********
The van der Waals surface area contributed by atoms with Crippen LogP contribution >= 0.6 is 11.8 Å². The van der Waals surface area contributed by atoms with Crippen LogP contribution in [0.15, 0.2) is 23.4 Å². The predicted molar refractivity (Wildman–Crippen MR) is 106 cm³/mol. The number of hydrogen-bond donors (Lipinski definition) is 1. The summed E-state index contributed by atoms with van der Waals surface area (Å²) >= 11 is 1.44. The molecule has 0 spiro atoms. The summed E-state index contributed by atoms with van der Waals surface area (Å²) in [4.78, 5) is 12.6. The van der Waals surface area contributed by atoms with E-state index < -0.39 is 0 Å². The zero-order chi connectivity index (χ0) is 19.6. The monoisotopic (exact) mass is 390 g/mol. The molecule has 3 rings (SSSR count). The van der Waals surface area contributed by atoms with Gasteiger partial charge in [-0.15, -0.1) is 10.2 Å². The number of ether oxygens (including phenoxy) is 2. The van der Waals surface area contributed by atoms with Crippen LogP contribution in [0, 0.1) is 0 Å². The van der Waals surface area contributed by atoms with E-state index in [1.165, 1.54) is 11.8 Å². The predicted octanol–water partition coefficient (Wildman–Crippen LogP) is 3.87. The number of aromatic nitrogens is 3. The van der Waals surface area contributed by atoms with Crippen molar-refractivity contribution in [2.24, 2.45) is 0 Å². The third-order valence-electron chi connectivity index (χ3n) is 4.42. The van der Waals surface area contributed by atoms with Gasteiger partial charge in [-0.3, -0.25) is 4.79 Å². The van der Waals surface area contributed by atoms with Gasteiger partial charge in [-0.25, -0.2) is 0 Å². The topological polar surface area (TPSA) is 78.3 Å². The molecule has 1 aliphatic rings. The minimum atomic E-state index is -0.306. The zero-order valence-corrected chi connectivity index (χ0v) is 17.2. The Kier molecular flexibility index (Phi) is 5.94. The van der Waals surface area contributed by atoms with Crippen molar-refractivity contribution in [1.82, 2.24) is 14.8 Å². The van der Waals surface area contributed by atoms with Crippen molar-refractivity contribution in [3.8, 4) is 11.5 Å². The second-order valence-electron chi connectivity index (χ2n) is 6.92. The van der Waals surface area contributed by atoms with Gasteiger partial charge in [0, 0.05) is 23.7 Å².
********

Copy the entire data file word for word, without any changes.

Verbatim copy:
The van der Waals surface area contributed by atoms with Crippen LogP contribution >= 0.6 is 11.8 Å². The van der Waals surface area contributed by atoms with Crippen LogP contribution in [0.15, 0.2) is 23.4 Å². The predicted molar refractivity (Wildman–Crippen MR) is 106 cm³/mol. The number of hydrogen-bond donors (Lipinski definition) is 1. The summed E-state index contributed by atoms with van der Waals surface area (Å²) >= 11 is 1.44. The molecule has 0 spiro atoms. The summed E-state index contributed by atoms with van der Waals surface area (Å²) in [4.78, 5) is 12.6. The van der Waals surface area contributed by atoms with E-state index < -0.39 is 0 Å². The zero-order chi connectivity index (χ0) is 19.6. The monoisotopic (exact) mass is 390 g/mol. The molecule has 3 rings (SSSR count). The van der Waals surface area contributed by atoms with Gasteiger partial charge in [-0.15, -0.1) is 10.2 Å². The number of ether oxygens (including phenoxy) is 2. The van der Waals surface area contributed by atoms with Crippen LogP contribution in [0, 0.1) is 0 Å². The van der Waals surface area contributed by atoms with E-state index in [1.165, 1.54) is 11.8 Å². The predicted octanol–water partition coefficient (Wildman–Crippen LogP) is 3.87. The number of aromatic nitrogens is 3. The van der Waals surface area contributed by atoms with Crippen molar-refractivity contribution in [2.24, 2.45) is 0 Å². The third-order valence-electron chi connectivity index (χ3n) is 4.42. The van der Waals surface area contributed by atoms with Gasteiger partial charge in [-0.3, -0.25) is 4.79 Å². The van der Waals surface area contributed by atoms with Gasteiger partial charge in [-0.25, -0.2) is 0 Å². The topological polar surface area (TPSA) is 78.3 Å². The molecule has 1 aliphatic rings. The minimum atomic E-state index is -0.306. The zero-order valence-corrected chi connectivity index (χ0v) is 17.2. The Kier molecular flexibility index (Phi) is 5.94. The van der Waals surface area contributed by atoms with Crippen molar-refractivity contribution in [1.82, 2.24) is 14.8 Å². The van der Waals surface area contributed by atoms with Crippen molar-refractivity contribution in [3.8, 4) is 11.5 Å². The second-order valence-electron chi connectivity index (χ2n) is 6.92. The van der Waals surface area contributed by atoms with Gasteiger partial charge in [0, 0.05) is 23.7 Å².